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May 29, 2008

Digital Natives and Digital Immigrants

From the eState Symposium:

Had a great discussion with my small group, which I'll report on later. The panel is starting. But first I want to share an anecdote.

I just ran into Champlain College professor Elaine Young, who said she doesn't like the terms "digital natives" and "digital immigrants." They were mentioned earlier in the big group session, and seem to be popular today.

Elaine doesn't like them because, she says, "We're all immigrants when it comes to technology." It sets up a misleading paradigm that young people know everything when it comes to technology. So she says.

It was a fun conversation Cathy -- I hear a lot about how tech-savvy the students are, however, there is a big difference between playing and knowing. Your comment from the later session about the deeper concerns about privacy on Facebook (not as who is going to see your info, but rather, how FB will use your info) is a prime example.

The students in that session were a small group of users -- and they all used technology differently. All great examples, for sure, but that shouldn't mean that we all then assume that ALL college students are doing the same thing.

Eventually we all come across something new -- and considering how those of us who have had to learn how to adapt real time to the changes technology brings into our work and personal lives, seems to me there is a lot to learn from both sides!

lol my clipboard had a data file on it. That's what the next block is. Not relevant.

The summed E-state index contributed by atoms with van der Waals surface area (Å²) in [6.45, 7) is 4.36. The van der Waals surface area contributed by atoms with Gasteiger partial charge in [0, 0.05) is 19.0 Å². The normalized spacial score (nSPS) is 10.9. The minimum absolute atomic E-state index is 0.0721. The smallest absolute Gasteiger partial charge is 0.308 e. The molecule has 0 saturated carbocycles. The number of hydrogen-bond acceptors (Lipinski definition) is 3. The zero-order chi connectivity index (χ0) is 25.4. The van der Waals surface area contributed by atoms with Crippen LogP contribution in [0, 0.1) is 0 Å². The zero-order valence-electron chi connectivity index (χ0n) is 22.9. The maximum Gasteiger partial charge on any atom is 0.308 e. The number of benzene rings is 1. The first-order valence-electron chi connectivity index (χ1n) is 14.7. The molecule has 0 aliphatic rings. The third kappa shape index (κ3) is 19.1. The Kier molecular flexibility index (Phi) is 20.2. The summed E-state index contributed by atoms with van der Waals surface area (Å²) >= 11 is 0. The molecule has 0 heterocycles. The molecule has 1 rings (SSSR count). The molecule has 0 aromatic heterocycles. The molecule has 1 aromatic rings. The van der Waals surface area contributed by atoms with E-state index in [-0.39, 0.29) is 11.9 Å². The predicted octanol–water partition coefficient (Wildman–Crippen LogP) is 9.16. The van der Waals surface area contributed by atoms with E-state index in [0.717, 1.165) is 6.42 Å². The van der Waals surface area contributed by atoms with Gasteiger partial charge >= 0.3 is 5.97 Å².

I'll write more about this at my blog when I get back from vacation.

Pleasure seeing 'ya today!


I think the key difference between digital natives and digital immigrants -- the one that's useful anyway -- is that digital natives (and yes, this IS a generational difference, despite what I overheard some folks saying at lunch yesterday), the process of adapting to new digital technologies is easier because they've been doing it all their lives, while for those of us who've been around a few more years, there's a little extra effort that's required to go there. It doesn't mean older people can't be very tech-savvy, it just means they probably had to work a little harder to get there than those for whom digital tools have been taken for granted since an early age.

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